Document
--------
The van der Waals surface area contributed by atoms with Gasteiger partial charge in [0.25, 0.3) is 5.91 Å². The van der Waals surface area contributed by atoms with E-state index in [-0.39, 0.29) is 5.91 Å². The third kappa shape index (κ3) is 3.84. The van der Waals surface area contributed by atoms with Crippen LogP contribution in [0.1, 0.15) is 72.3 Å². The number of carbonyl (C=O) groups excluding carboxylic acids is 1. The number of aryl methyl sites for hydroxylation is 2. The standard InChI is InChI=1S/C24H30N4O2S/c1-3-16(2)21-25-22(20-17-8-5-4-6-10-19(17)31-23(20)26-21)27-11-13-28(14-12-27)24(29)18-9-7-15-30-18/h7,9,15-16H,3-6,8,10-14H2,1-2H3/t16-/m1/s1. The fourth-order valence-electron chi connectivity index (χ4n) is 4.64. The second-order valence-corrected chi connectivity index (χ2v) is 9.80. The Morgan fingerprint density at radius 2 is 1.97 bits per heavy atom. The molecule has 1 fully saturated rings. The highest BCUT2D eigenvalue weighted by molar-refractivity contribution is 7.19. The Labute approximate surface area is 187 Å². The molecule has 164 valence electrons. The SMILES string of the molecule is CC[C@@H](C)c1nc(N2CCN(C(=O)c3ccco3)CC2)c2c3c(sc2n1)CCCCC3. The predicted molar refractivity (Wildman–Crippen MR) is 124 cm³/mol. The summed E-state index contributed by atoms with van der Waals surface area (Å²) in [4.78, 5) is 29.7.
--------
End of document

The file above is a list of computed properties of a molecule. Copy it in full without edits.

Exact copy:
The van der Waals surface area contributed by atoms with Gasteiger partial charge in [0.25, 0.3) is 5.91 Å². The van der Waals surface area contributed by atoms with E-state index in [-0.39, 0.29) is 5.91 Å². The third kappa shape index (κ3) is 3.84. The van der Waals surface area contributed by atoms with Crippen LogP contribution in [0.1, 0.15) is 72.3 Å². The number of carbonyl (C=O) groups excluding carboxylic acids is 1. The number of aryl methyl sites for hydroxylation is 2. The standard InChI is InChI=1S/C24H30N4O2S/c1-3-16(2)21-25-22(20-17-8-5-4-6-10-19(17)31-23(20)26-21)27-11-13-28(14-12-27)24(29)18-9-7-15-30-18/h7,9,15-16H,3-6,8,10-14H2,1-2H3/t16-/m1/s1. The fourth-order valence-electron chi connectivity index (χ4n) is 4.64. The second-order valence-corrected chi connectivity index (χ2v) is 9.80. The Morgan fingerprint density at radius 2 is 1.97 bits per heavy atom. The molecule has 1 fully saturated rings. The highest BCUT2D eigenvalue weighted by molar-refractivity contribution is 7.19. The Labute approximate surface area is 187 Å². The molecule has 164 valence electrons. The SMILES string of the molecule is CC[C@@H](C)c1nc(N2CCN(C(=O)c3ccco3)CC2)c2c3c(sc2n1)CCCCC3. The predicted molar refractivity (Wildman–Crippen MR) is 124 cm³/mol. The summed E-state index contributed by atoms with van der Waals surface area (Å²) in [4.78, 5) is 29.7.